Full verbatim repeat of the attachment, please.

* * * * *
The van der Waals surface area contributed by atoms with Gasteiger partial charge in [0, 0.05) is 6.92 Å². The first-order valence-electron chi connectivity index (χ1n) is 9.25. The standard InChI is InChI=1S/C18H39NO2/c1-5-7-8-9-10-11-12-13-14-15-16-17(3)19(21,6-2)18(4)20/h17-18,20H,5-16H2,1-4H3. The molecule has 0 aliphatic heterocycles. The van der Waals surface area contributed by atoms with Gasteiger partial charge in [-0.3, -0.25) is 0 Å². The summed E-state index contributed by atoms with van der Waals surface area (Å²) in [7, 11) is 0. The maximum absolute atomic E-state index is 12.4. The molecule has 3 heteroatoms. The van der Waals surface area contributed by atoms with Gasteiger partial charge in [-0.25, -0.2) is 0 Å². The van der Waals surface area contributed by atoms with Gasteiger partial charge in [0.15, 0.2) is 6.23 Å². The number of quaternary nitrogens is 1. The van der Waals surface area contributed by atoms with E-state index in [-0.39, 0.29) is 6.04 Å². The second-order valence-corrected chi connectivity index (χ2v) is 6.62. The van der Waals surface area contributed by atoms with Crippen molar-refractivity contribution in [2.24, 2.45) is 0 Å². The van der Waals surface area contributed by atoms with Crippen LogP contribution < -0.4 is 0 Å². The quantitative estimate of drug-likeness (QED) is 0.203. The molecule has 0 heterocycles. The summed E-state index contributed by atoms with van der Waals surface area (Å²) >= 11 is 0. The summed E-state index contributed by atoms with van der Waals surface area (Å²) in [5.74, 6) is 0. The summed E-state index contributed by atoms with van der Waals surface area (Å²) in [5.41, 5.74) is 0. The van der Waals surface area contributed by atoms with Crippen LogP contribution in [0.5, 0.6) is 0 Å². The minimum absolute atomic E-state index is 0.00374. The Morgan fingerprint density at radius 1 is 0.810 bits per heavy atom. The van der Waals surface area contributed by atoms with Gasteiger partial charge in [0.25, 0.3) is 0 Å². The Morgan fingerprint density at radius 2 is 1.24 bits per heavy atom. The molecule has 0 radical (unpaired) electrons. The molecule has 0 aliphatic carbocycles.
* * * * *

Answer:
The van der Waals surface area contributed by atoms with Gasteiger partial charge in [0, 0.05) is 6.92 Å². The first-order valence-electron chi connectivity index (χ1n) is 9.25. The standard InChI is InChI=1S/C18H39NO2/c1-5-7-8-9-10-11-12-13-14-15-16-17(3)19(21,6-2)18(4)20/h17-18,20H,5-16H2,1-4H3. The molecule has 0 aliphatic heterocycles. The van der Waals surface area contributed by atoms with Gasteiger partial charge in [-0.3, -0.25) is 0 Å². The summed E-state index contributed by atoms with van der Waals surface area (Å²) in [7, 11) is 0. The maximum absolute atomic E-state index is 12.4. The molecule has 3 heteroatoms. The van der Waals surface area contributed by atoms with Gasteiger partial charge in [-0.25, -0.2) is 0 Å². The van der Waals surface area contributed by atoms with Gasteiger partial charge in [0.15, 0.2) is 6.23 Å². The number of quaternary nitrogens is 1. The van der Waals surface area contributed by atoms with E-state index in [-0.39, 0.29) is 6.04 Å². The second-order valence-corrected chi connectivity index (χ2v) is 6.62. The van der Waals surface area contributed by atoms with Crippen molar-refractivity contribution in [2.24, 2.45) is 0 Å². The van der Waals surface area contributed by atoms with Crippen LogP contribution < -0.4 is 0 Å². The quantitative estimate of drug-likeness (QED) is 0.203. The molecule has 0 heterocycles. The summed E-state index contributed by atoms with van der Waals surface area (Å²) >= 11 is 0. The summed E-state index contributed by atoms with van der Waals surface area (Å²) in [5.74, 6) is 0. The summed E-state index contributed by atoms with van der Waals surface area (Å²) in [5.41, 5.74) is 0. The van der Waals surface area contributed by atoms with Crippen LogP contribution in [0.5, 0.6) is 0 Å². The minimum absolute atomic E-state index is 0.00374. The Morgan fingerprint density at radius 1 is 0.810 bits per heavy atom. The van der Waals surface area contributed by atoms with Gasteiger partial charge in [0.25, 0.3) is 0 Å². The Morgan fingerprint density at radius 2 is 1.24 bits per heavy atom. The molecule has 0 radical (unpaired) electrons. The molecule has 0 aliphatic carbocycles.